After years of oppression and fragmentation, Palestinians in the occupied city are remobilizing around a common political goal.
After days of deliberations, the Israeli government finally removed metal detectors from the entrances of the Aqsa compound on Monday evening. Reports say the decision may have been linked to an agreement reached with Jordan’s King Abdullah, as part of a deal to resolve a brief diplomatic crisis that followed Sunday’s attack at the Israeli embassy in Amman.
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Israeli authorities are now seeking to install “smart” cameras that can identify visitors to Al-Aqsa using facial recognition software. Palestinians argue that this technology, which can easily be abused by Israeli security services, is even worse than the metal detectors. The Islamic Waqf declared its opposition to the new plan yesterday and insisted that the status quo be restored to the situation that existed prior to a deadly shooting two weeks ago. Local worshipers continued to protest outside the Aqsa compound, and police continued to respond with stun grenades and arrests.
Despite this development, it seems that the Palestinians’ campaign of civil disobedience – largely ignored by the media’s focus on violence during the past week – is working.
The mass boycott of the metal detectors was a remarkable sight. Young headscarved women appealed (and at times shouted) to Muslim visitors not to pass through the gates. Men prayed outside or in the narrow alleys of the Old City, with some live-streaming the scenes on Facebook. Four families living inside the compound, not wanting to violate the boycott, refused to leave the premises until a special arrangement was agreed upon with the Waqf.
This united activism surprised many. Dispossessed and disenfranchised for decades, Palestinians in occupied East Jerusalem have been leaderless since the brutal suppression of the Second Intifada and further crippled by the wave of violence that erupted in September 2015. With Jewish settlements expanding and collective punishment increasing, the city’s Palestinian neighborhoods seemed to be verging toward social and economic collapse.
Now, after years of fragmentation, the community is remobilizing en masse around a common political goal. Thousands of Palestinians, under the glare of Israeli riot police, thronged the streets on July 21 in one of the largest protests the city has seen in some time. Hundreds of fellow worshippers, activists, and representatives traveled from Arab towns and cities across Israel to join them. Christians and secularists were seen standing alongside conservative Muslims in prayer, affirming that the fight for Al-Aqsa is a national cause and not just a religious one. Few Palestinians watching the news cared for Ismail Haniyeh’s sermons from Gaza or Mahmoud Abbas’ “freeze” on security coordination with Israel; all eyes were on the chanting crowds that filled Jerusalem’s streets.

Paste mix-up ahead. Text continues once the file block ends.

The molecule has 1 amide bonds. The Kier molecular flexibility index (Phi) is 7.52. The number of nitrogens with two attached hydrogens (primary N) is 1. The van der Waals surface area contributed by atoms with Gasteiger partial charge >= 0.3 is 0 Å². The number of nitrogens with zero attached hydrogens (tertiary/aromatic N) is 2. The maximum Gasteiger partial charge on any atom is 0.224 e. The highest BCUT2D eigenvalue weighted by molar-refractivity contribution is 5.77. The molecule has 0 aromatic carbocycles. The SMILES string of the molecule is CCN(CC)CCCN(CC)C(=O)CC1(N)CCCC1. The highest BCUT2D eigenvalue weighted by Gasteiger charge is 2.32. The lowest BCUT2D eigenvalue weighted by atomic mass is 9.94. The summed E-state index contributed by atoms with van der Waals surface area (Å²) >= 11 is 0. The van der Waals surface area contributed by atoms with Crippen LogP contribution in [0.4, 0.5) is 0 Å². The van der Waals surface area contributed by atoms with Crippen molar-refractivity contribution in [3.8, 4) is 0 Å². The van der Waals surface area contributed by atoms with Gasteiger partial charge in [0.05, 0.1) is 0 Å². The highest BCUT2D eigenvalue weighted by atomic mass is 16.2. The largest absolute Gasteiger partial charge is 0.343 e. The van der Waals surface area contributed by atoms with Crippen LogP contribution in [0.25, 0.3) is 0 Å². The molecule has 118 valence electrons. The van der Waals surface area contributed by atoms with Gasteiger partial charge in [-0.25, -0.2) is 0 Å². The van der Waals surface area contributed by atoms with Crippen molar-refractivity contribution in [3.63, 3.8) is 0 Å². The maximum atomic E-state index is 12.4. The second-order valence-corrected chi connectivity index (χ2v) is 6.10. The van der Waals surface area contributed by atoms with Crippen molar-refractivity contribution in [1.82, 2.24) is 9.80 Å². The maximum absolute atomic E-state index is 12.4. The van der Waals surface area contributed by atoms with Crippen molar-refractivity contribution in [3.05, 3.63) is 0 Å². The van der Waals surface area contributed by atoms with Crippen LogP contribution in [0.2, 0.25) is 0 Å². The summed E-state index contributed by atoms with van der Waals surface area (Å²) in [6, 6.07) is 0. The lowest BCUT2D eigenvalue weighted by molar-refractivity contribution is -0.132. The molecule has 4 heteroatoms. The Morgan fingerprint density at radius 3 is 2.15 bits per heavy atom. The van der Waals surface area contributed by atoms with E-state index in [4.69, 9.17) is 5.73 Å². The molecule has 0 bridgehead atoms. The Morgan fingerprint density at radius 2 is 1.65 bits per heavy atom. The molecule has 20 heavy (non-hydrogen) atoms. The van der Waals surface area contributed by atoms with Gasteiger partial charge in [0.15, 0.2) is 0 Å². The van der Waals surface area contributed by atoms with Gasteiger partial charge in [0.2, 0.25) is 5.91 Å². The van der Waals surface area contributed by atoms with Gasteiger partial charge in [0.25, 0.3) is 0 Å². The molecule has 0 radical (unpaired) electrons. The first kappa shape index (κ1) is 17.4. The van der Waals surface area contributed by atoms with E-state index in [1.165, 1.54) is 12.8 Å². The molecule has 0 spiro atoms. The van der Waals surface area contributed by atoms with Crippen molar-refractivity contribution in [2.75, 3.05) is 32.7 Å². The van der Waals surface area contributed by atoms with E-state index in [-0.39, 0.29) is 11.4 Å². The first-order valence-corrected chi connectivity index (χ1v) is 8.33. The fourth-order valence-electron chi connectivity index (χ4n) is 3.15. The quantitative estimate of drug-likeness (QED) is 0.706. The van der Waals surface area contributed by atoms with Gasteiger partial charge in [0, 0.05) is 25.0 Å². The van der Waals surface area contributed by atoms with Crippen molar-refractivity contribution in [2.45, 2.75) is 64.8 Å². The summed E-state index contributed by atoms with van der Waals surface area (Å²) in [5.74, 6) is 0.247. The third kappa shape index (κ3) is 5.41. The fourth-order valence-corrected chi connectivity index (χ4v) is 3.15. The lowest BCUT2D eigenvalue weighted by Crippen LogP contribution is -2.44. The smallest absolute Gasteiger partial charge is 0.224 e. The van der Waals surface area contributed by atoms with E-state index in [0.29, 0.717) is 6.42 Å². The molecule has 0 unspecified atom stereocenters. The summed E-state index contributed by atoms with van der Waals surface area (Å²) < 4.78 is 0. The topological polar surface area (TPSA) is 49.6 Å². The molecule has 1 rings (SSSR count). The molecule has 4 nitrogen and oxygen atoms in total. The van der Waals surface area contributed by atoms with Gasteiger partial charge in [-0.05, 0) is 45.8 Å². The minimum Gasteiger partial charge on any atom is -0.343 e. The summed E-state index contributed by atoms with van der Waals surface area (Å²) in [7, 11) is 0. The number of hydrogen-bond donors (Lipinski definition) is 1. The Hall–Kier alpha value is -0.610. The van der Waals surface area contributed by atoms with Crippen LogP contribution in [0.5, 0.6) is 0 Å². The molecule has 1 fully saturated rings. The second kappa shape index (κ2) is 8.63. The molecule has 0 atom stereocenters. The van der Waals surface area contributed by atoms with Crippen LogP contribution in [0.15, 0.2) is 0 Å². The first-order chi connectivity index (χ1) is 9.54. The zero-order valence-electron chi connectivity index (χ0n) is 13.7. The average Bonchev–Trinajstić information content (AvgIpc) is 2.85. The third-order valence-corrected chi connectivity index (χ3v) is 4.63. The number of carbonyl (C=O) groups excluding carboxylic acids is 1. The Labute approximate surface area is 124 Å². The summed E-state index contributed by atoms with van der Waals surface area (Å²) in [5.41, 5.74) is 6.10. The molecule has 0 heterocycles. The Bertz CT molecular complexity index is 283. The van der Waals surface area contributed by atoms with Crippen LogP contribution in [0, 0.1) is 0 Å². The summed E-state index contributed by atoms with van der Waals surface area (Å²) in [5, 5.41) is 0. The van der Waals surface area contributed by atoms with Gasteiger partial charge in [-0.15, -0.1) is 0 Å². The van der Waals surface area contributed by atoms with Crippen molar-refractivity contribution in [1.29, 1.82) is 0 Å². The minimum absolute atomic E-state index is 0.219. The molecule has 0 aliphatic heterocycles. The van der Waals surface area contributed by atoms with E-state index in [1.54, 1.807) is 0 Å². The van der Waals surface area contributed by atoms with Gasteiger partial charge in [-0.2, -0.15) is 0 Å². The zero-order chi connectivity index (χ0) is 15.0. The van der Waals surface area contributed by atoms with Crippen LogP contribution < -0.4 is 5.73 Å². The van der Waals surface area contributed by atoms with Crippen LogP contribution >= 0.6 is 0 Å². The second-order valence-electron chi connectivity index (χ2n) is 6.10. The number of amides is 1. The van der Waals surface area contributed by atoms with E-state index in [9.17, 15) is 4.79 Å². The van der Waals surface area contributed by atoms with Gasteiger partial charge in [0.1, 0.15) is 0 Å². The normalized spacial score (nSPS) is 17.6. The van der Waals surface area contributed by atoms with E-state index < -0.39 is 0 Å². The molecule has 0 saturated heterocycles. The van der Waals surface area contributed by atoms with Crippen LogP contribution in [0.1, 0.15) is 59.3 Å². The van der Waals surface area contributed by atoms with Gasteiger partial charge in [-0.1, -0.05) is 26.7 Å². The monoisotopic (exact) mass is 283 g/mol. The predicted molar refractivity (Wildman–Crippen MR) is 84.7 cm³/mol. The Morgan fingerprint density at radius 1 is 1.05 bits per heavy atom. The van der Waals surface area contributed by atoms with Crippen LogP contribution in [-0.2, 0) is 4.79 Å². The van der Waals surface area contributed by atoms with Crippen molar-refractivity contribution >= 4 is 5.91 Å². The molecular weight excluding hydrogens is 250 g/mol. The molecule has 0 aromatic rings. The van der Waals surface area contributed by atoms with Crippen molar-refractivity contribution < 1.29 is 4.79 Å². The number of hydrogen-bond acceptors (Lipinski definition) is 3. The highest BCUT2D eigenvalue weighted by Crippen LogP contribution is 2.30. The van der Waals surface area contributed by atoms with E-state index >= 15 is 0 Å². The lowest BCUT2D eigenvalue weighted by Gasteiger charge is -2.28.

If Israel thinks that smart cameras will resolve the crisis, it is grossly mistaken. For Palestinians, any new, unilateral measures at the Aqsa compound – which has already had Israeli officers guarding its gates for years – would be an extension of the massive security structures that dominate and intimidate their daily lives.
More concerning is that over the years, a growing number of Israeli politicians and groups have demanded increased Jewish access to, if not full sovereignty over, the compound, with some fanatics aspiring to build a Third Temple on the ruins of Al-Aqsa. The Ibrahimi Mosque in Hebron (Cave of the Patriarchs), which was seized and split by the army after Baruch Goldstein’s 1994 massacre, is viewed as a warning of how “security” claims could turn the compound into another military or settlement outpost. Israelis dismiss these fears as conspiracy theories; experience teaches Palestinians otherwise.
The nascent movement is thus far from over. Although acts of violence may threaten its growth, Palestinians have achieved an important step in reviving their agency in the occupied city, in spite of the numerous policies seeking to crush it. Walking in the Old City, one activist expressed hope that the events might help the community begin to rebuild the organized committees, nonviolent strategies, and popular support that guided the First Intifada 30 years ago. If not, he sighed, “God help us.”